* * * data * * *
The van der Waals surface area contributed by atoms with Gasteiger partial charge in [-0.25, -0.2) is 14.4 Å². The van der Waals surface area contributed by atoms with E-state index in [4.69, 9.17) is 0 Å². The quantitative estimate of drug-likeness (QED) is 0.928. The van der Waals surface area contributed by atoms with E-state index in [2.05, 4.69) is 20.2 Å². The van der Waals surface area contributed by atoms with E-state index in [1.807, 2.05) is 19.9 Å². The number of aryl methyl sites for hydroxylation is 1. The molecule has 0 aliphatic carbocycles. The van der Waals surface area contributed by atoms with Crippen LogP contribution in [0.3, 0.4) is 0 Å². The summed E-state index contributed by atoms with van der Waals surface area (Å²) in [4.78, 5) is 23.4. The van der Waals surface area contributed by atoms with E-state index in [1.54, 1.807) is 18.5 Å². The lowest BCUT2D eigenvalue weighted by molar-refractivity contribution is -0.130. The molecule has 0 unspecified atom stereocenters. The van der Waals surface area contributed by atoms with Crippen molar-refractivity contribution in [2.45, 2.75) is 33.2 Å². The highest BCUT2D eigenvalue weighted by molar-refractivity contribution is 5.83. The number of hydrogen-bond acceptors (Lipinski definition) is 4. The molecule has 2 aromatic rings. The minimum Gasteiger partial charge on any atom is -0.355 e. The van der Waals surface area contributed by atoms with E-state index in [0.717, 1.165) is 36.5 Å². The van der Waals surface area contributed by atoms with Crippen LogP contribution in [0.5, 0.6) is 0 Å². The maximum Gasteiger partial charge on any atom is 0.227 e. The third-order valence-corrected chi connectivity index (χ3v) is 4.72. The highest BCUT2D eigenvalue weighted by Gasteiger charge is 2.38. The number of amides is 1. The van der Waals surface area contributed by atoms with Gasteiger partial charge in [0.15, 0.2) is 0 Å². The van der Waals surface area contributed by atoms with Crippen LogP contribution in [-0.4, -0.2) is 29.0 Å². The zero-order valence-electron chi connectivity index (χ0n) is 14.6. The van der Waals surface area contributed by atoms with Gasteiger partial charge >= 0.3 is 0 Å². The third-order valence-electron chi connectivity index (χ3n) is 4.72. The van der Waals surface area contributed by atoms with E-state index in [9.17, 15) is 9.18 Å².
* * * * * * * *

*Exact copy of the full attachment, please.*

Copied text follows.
The van der Waals surface area contributed by atoms with Gasteiger partial charge in [-0.25, -0.2) is 14.4 Å². The van der Waals surface area contributed by atoms with E-state index in [4.69, 9.17) is 0 Å². The quantitative estimate of drug-likeness (QED) is 0.928. The van der Waals surface area contributed by atoms with E-state index in [2.05, 4.69) is 20.2 Å². The van der Waals surface area contributed by atoms with E-state index in [1.807, 2.05) is 19.9 Å². The number of aryl methyl sites for hydroxylation is 1. The molecule has 0 aliphatic carbocycles. The van der Waals surface area contributed by atoms with Crippen LogP contribution in [0.3, 0.4) is 0 Å². The summed E-state index contributed by atoms with van der Waals surface area (Å²) in [4.78, 5) is 23.4. The van der Waals surface area contributed by atoms with E-state index in [1.54, 1.807) is 18.5 Å². The lowest BCUT2D eigenvalue weighted by molar-refractivity contribution is -0.130. The molecule has 0 unspecified atom stereocenters. The van der Waals surface area contributed by atoms with Crippen molar-refractivity contribution in [2.45, 2.75) is 33.2 Å². The highest BCUT2D eigenvalue weighted by molar-refractivity contribution is 5.83. The number of hydrogen-bond acceptors (Lipinski definition) is 4. The molecule has 2 aromatic rings. The minimum Gasteiger partial charge on any atom is -0.355 e. The van der Waals surface area contributed by atoms with E-state index in [0.717, 1.165) is 36.5 Å². The van der Waals surface area contributed by atoms with Crippen LogP contribution in [0.5, 0.6) is 0 Å². The maximum Gasteiger partial charge on any atom is 0.227 e. The third-order valence-corrected chi connectivity index (χ3v) is 4.72. The highest BCUT2D eigenvalue weighted by Gasteiger charge is 2.38. The number of amides is 1. The van der Waals surface area contributed by atoms with Gasteiger partial charge in [0.15, 0.2) is 0 Å². The van der Waals surface area contributed by atoms with Crippen LogP contribution in [-0.4, -0.2) is 29.0 Å². The zero-order valence-electron chi connectivity index (χ0n) is 14.6. The van der Waals surface area contributed by atoms with Gasteiger partial charge >= 0.3 is 0 Å². The third-order valence-electron chi connectivity index (χ3n) is 4.72. The van der Waals surface area contributed by atoms with E-state index in [9.17, 15) is 9.18 Å².